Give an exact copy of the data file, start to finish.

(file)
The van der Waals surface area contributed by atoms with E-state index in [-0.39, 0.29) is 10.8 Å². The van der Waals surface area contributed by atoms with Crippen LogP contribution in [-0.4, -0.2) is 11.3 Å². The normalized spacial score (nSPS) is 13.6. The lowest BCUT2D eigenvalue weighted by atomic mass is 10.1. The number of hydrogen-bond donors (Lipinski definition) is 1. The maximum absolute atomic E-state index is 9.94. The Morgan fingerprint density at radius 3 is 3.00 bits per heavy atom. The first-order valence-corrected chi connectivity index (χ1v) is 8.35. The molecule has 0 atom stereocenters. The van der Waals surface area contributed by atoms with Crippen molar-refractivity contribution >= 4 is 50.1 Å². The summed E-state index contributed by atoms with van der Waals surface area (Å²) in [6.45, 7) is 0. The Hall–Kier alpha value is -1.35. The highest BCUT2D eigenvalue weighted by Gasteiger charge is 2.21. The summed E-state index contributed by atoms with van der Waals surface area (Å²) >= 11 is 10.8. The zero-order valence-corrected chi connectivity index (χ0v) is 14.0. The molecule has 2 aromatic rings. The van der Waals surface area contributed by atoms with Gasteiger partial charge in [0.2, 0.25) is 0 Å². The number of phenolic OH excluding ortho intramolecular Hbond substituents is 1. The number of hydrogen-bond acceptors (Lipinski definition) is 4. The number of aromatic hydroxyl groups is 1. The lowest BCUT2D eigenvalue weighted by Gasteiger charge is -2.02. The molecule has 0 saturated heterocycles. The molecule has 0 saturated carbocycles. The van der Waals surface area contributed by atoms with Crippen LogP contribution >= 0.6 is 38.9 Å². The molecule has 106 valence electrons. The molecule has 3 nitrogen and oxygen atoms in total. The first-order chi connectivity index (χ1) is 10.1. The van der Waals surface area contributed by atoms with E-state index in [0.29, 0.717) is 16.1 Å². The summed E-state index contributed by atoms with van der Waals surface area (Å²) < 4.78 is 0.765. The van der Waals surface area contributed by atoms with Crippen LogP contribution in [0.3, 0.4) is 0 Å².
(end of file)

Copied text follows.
The van der Waals surface area contributed by atoms with E-state index in [-0.39, 0.29) is 10.8 Å². The van der Waals surface area contributed by atoms with Crippen LogP contribution in [-0.4, -0.2) is 11.3 Å². The normalized spacial score (nSPS) is 13.6. The lowest BCUT2D eigenvalue weighted by atomic mass is 10.1. The number of hydrogen-bond donors (Lipinski definition) is 1. The maximum absolute atomic E-state index is 9.94. The Morgan fingerprint density at radius 3 is 3.00 bits per heavy atom. The first-order valence-corrected chi connectivity index (χ1v) is 8.35. The molecule has 0 atom stereocenters. The van der Waals surface area contributed by atoms with Crippen molar-refractivity contribution >= 4 is 50.1 Å². The summed E-state index contributed by atoms with van der Waals surface area (Å²) in [6.45, 7) is 0. The Hall–Kier alpha value is -1.35. The highest BCUT2D eigenvalue weighted by Gasteiger charge is 2.21. The summed E-state index contributed by atoms with van der Waals surface area (Å²) >= 11 is 10.8. The zero-order valence-corrected chi connectivity index (χ0v) is 14.0. The molecule has 2 aromatic rings. The van der Waals surface area contributed by atoms with Gasteiger partial charge in [0.2, 0.25) is 0 Å². The number of phenolic OH excluding ortho intramolecular Hbond substituents is 1. The number of hydrogen-bond acceptors (Lipinski definition) is 4. The number of aromatic hydroxyl groups is 1. The lowest BCUT2D eigenvalue weighted by Gasteiger charge is -2.02. The molecule has 0 saturated heterocycles. The molecule has 0 saturated carbocycles. The van der Waals surface area contributed by atoms with Crippen LogP contribution >= 0.6 is 38.9 Å². The molecule has 106 valence electrons. The molecule has 3 nitrogen and oxygen atoms in total. The first-order chi connectivity index (χ1) is 10.1. The van der Waals surface area contributed by atoms with E-state index in [0.29, 0.717) is 16.1 Å². The summed E-state index contributed by atoms with van der Waals surface area (Å²) < 4.78 is 0.765. The van der Waals surface area contributed by atoms with Crippen LogP contribution in [0.3, 0.4) is 0 Å².